In this concert the first two symphonies were paired with Mr Barry’s eponymous paean to the great man himself. This takes Beethoven’s famous letters to his “Immortal Beloved” and sets them to music, with a 15 strong band and a bass soloist. Well sort of sets them as the tone of the music often seems to bear no relationship to the overblown prose of Beethoven. It does sort of sound a bit like Mr Barry is taking the p*ss to me, but not in a malicious way, but in a gently affirming way. There is the typical Stravinsky-ian rhythmic propulsion that I now understand is typical of Mr Barry’s music, but this is interspersed with much tenderer tunes. It has the full quota of dissonance but again this seemed less jarring than in his other works. Mark Stone sang, or more precisely, recited the English translation of the text without alteration and with the occasional falsetto shift in character.

The whole effect of the piece then is to strip away the “romantic’ in Beethoven’s words and to emphasise the prosaic. And by doing so it becomes a way of humanising the great man and working against all the mythic baggage that surrounds him. And it ends with a chorale based on “Oh Come All Ye Faithful” that silly old me found quite moving. I still have a strong memory of visiting Heiligenstadt, where Beethoven wrote the sad letters to his brothers and composed the second symphony, many, many years ago on a miserable, chilly winter’s day and this all came flooding back. Anyway I thought this piece was fantastic.

So then we came to the real McCoy. Now, in the interests of full disclosure, this was firmly modern in sound bar the timpani (remember despite being 40 strong here this is nominally a chamber orchestra). Yet the full on, pacey tempos could not be more period if they tried. This for me is the ideal combination. I get the power in these still largely Classical compositions but with all of the sparkly brightness. It also means that the Beethovian trademarks – the look at clever old me “wrong key” opening, the blasting winds and the “just kidding” slow opening to the final movement of the first symphony – and the properly pumped up scherzo and stirring “I’m still standing” repeated tunes of the second symphony – are as fresh as a daisy.

And Mr Ades is an energetic conductor to say the least. Which definitely spills over into the BS’s playing. If you like your Beethoven old-skool gushy romantic probably best to steer clear. If you like your Beethoven with driving rhythms and shapely muscle then this is for you.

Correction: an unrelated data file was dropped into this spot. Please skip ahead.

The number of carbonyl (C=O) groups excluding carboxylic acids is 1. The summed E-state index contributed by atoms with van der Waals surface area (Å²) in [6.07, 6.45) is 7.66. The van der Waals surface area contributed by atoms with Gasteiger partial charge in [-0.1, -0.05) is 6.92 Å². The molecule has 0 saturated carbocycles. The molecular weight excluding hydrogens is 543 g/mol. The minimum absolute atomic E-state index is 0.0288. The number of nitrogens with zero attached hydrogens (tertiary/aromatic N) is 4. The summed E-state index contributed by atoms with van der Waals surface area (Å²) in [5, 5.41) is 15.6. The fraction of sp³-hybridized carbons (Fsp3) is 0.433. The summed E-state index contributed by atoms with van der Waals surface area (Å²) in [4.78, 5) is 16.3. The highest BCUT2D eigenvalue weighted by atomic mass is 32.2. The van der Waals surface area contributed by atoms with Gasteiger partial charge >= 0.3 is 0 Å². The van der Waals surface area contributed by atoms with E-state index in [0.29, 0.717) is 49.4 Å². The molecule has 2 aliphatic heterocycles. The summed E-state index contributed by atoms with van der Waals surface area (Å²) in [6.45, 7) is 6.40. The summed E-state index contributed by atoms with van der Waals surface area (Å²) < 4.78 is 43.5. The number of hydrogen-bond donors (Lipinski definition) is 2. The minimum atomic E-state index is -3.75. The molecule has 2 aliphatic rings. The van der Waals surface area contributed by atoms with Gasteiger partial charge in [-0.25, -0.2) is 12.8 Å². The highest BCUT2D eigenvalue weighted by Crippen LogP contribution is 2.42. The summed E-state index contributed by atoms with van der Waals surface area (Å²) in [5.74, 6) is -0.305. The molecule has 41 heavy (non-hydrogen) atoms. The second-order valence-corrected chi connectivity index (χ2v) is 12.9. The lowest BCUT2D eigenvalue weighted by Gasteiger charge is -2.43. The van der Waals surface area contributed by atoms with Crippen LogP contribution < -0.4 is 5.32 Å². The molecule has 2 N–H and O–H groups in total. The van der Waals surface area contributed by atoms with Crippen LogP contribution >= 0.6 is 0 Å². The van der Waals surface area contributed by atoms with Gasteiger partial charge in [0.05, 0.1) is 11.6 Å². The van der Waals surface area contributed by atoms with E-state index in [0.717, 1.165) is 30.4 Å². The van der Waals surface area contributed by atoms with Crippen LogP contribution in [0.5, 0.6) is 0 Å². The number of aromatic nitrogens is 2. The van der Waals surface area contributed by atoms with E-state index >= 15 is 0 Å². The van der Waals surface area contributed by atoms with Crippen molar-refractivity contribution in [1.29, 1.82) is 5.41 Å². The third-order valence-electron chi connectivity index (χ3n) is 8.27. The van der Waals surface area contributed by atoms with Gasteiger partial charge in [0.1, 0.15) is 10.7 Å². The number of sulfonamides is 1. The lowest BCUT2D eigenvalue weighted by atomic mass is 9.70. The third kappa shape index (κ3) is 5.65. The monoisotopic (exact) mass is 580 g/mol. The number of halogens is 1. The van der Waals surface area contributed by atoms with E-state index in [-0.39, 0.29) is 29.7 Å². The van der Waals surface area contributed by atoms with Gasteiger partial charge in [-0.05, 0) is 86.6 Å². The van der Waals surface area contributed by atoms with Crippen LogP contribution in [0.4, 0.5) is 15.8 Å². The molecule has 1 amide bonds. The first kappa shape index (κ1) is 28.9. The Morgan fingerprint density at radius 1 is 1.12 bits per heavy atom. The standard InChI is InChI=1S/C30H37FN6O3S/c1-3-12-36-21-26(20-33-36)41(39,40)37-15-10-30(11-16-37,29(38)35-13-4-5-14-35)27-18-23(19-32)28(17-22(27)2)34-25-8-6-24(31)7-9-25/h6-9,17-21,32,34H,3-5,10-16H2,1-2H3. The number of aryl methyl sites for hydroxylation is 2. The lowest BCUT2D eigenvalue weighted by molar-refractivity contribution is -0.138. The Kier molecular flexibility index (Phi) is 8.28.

Will let you know how the Eroica pans out but I suspect I will like it. After all, after number seven, which is probably the greatest musical achievement ever, its my fave.

BTW in the interests of completeness I should mention another leg of this week’s Beethoven love-in. I went to hear Bernard Haitink (the world’s greatest living conductor) guide the LSO through the third piano concerto with Mitsuko Uchida (one of the world’s greatest living pianists) as soloist. This time the Barbican Hall was full to the rafters. No great surprise. Obviously it was stunning. Mr Haitink doesn’t get up to much on the podium – never has done as I recall – but here is simply no-one better able at phrasing this or any other music. Ms Uchida puts a bit more effort in but that still doesn’t prepare you for the sheer power of her Beethoven playing. It is technically brilliant but it just floors you when she comes in after the long orchestral opening, in the cadenza, and the flourish ahead of the bonkers last movement finale. And by getting perilously close to shutting up shop completely the spaces between the notes in the slow movement were exquisite. She doesn’t do all this diva-ish showing off and never puts herself before the thread of the music. Anyway you get the picture. Can’t think of  a better combination than this soloist with this conductor with this orchestra with this composer. The prolonged applause suggested most agreed with me.